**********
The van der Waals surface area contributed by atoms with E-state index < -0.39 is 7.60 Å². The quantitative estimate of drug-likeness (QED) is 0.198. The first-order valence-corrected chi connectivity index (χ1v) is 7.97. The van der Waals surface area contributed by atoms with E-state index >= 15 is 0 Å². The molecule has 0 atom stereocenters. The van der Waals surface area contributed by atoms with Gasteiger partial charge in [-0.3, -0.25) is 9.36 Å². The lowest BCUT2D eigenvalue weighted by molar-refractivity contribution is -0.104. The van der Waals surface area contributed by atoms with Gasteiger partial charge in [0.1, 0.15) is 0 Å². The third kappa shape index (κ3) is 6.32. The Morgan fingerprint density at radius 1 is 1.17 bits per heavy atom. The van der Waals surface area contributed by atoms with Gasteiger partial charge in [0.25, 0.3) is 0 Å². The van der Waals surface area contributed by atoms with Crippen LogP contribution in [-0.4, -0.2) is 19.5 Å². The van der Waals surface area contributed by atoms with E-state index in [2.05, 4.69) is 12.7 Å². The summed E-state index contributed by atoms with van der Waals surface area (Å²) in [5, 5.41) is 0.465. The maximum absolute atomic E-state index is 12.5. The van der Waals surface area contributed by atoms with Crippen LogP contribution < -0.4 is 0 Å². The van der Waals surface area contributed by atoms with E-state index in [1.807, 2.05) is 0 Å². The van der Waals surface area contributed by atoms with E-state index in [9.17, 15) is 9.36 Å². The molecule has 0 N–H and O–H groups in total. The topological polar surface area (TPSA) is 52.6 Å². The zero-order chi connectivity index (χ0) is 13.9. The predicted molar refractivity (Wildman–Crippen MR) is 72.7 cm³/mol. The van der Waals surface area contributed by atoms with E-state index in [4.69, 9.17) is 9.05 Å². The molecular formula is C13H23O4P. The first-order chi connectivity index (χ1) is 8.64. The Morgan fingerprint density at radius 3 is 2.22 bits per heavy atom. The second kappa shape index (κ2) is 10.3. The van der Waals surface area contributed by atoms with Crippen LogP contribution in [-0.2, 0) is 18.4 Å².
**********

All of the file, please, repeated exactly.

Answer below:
The van der Waals surface area contributed by atoms with E-state index < -0.39 is 7.60 Å². The quantitative estimate of drug-likeness (QED) is 0.198. The first-order valence-corrected chi connectivity index (χ1v) is 7.97. The van der Waals surface area contributed by atoms with E-state index >= 15 is 0 Å². The molecule has 0 atom stereocenters. The van der Waals surface area contributed by atoms with Gasteiger partial charge in [-0.3, -0.25) is 9.36 Å². The lowest BCUT2D eigenvalue weighted by molar-refractivity contribution is -0.104. The van der Waals surface area contributed by atoms with Gasteiger partial charge in [0.1, 0.15) is 0 Å². The third kappa shape index (κ3) is 6.32. The Morgan fingerprint density at radius 1 is 1.17 bits per heavy atom. The van der Waals surface area contributed by atoms with Gasteiger partial charge in [0.25, 0.3) is 0 Å². The van der Waals surface area contributed by atoms with Crippen LogP contribution in [-0.4, -0.2) is 19.5 Å². The van der Waals surface area contributed by atoms with E-state index in [2.05, 4.69) is 12.7 Å². The summed E-state index contributed by atoms with van der Waals surface area (Å²) in [5, 5.41) is 0.465. The maximum absolute atomic E-state index is 12.5. The van der Waals surface area contributed by atoms with Crippen LogP contribution < -0.4 is 0 Å². The van der Waals surface area contributed by atoms with E-state index in [1.807, 2.05) is 0 Å². The van der Waals surface area contributed by atoms with E-state index in [9.17, 15) is 9.36 Å². The molecule has 0 N–H and O–H groups in total. The topological polar surface area (TPSA) is 52.6 Å². The zero-order chi connectivity index (χ0) is 13.9. The predicted molar refractivity (Wildman–Crippen MR) is 72.7 cm³/mol. The van der Waals surface area contributed by atoms with E-state index in [4.69, 9.17) is 9.05 Å². The molecular formula is C13H23O4P. The first-order chi connectivity index (χ1) is 8.64. The Morgan fingerprint density at radius 3 is 2.22 bits per heavy atom. The second kappa shape index (κ2) is 10.3. The van der Waals surface area contributed by atoms with Crippen LogP contribution in [-0.2, 0) is 18.4 Å².